KAILUA-KONA — A proposed 11-unit condominium on the makai side of Alii Drive is moving forward again, but some residents are speaking out about it and one petition for standing in a contested case hearing has already been filed in the case.
The Leeward Planning Commission was scheduled to consider a time extension for completing construction of the project at their meeting Thursday, but that meeting has been postponed tentatively to next month.
The development involves a 5-story (which includes a parking area beneath four stories of units) residential condominium complex on a 14,450 square-foot piece of land immediately south of The Banyan Tree condominium on Alii Drive, according to documents filed at the county Planning Department.
At that height, the project would be taller than adjacent properties in the area. Elevation designs put the building’s roof at 43 feet, 8 inches, 16 inches short of the county zoning code’s 45-foot maximum for Resort-Hotel Districts. The project would also have a 42-inch guardrail along the perimeter of the roof as permitted in the zoning code.
The issue before commissioners is whether to extend the deadline for construction on the project to be completed by five more years. That condition was originally part of a Special Management Area use permit that was issued in 2007 to former owner Nui Nalu LLC for an 11-unit condominium.
But those first five years were racked by the 2008 Great Recession, and during that time, the owner filed for bankruptcy and the parcel was purchased out of bankruptcy court in late 2012 by the current owners of Kilohana Makai LLC. That same year, the county planning director administratively extended the permit for another five years in 2012.
Although it’s been years since the current owners bought the property, the request for the time extension argues that it’s only now that demand for the proposed units has returned to the level originally foreseen by the previous owner.
At the time it was issued, the 2007 permit found “no adverse effects from the proposed development,” and that the property is “adequately served” with infrastructure services like water, sewer, transportation and utilities and the application argues there haven’t been any changes in land use, plans or regulations that make the development contrary to why the permit was granted in the first place.
But some residents are speaking out with concerns or objections to the proposal.
Bob Hoxsie, an owner at The Banyan Tree, told commissioners that they ought to consider things he said have changed in the years since the permit was issued, such as the shoreline and opinions on what is acceptable to build in that area. The commission during its meeting took public testimony on the project even though discussion on the subject itself was deferred.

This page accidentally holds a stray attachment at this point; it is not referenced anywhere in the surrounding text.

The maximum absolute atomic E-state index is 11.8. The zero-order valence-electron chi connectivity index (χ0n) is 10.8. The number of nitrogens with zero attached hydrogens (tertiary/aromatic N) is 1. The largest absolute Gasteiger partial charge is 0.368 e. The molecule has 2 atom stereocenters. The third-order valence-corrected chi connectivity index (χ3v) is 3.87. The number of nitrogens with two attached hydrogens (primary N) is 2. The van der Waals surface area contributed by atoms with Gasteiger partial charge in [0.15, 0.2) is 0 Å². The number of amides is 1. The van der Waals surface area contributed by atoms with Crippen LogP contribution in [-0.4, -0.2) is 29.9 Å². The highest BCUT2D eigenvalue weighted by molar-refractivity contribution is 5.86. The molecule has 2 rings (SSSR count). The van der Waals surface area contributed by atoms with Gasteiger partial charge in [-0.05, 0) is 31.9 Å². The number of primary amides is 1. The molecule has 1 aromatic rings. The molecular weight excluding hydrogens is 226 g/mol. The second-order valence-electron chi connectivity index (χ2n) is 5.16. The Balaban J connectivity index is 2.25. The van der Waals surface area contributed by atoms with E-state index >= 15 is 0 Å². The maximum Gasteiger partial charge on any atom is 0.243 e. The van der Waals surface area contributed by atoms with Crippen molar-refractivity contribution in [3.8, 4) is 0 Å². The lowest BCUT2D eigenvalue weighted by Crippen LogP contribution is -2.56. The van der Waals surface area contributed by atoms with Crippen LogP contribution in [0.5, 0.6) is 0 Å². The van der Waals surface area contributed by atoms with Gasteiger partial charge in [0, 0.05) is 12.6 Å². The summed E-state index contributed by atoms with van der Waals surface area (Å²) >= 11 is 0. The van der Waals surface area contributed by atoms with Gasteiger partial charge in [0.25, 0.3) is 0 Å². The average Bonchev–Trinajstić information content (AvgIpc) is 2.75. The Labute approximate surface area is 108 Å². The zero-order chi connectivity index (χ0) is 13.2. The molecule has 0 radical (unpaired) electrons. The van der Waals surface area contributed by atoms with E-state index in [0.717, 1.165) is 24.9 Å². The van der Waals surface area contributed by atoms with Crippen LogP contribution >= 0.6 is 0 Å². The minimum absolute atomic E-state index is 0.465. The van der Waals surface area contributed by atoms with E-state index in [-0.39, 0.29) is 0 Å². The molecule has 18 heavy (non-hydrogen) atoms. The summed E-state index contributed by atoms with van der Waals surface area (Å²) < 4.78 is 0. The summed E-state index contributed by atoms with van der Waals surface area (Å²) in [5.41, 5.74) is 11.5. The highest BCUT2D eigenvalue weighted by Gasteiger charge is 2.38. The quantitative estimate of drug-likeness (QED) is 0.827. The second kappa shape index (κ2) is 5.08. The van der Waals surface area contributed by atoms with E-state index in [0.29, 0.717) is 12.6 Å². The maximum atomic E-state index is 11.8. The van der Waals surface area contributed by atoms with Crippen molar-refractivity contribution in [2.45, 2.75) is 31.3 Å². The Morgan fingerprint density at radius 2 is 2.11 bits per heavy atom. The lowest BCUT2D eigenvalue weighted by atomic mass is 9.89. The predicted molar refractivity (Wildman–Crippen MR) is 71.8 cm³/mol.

During efforts to repair a seawall at The Banyan Tree after the March 2011 tsunami, Hoxsie said, not only were they told to move it because the shoreline had changed, there was also a lot of opposition to replacing it at all.
“So I just want to make sure that when we’re making decisions about this property — they have a right to develop this property — but when we make decisions about what goes on this property,” he told commissioners, “that we should be looking at what’s acceptable today not what was acceptable in 2007.”
The permit extension documents filed with Planning says a shoreline certification from July 2018 matches the certification submitted for the 2007 permit.
And last week, Simmy McMichael filed a petition for standing in a contested case hearing in the matter on the basis of “saving the surf for Kona and our future generations.”
McMichael said outside the meeting that she filed her petition to make sure all potential impacts to infrastructure and resources are considered before it’s too late.
“You need to hear me,” she said. “You can say ‘no,’ that’s great. But if your inclination is to approve it, you need to sit down with me for days on this, because I have lots of documents, photos, everything.”
Surfer CJ Kanuha also voiced his objections to more development along Alii Drive.
“If it was a park like Pahoehoe Park or something that people could come and enjoy, that would be huge. That’s something that we need, any one of those things on our shoreline,” he said. “Our shoreline needs to be saved.”
And adding more condos on Alii Drive, he said, is only going to exacerbate the existing traffic problems along that road.
“Everything’s bottled up in that area,” he said. “So if there’s any kind of emergency, now we got more people to deal with.”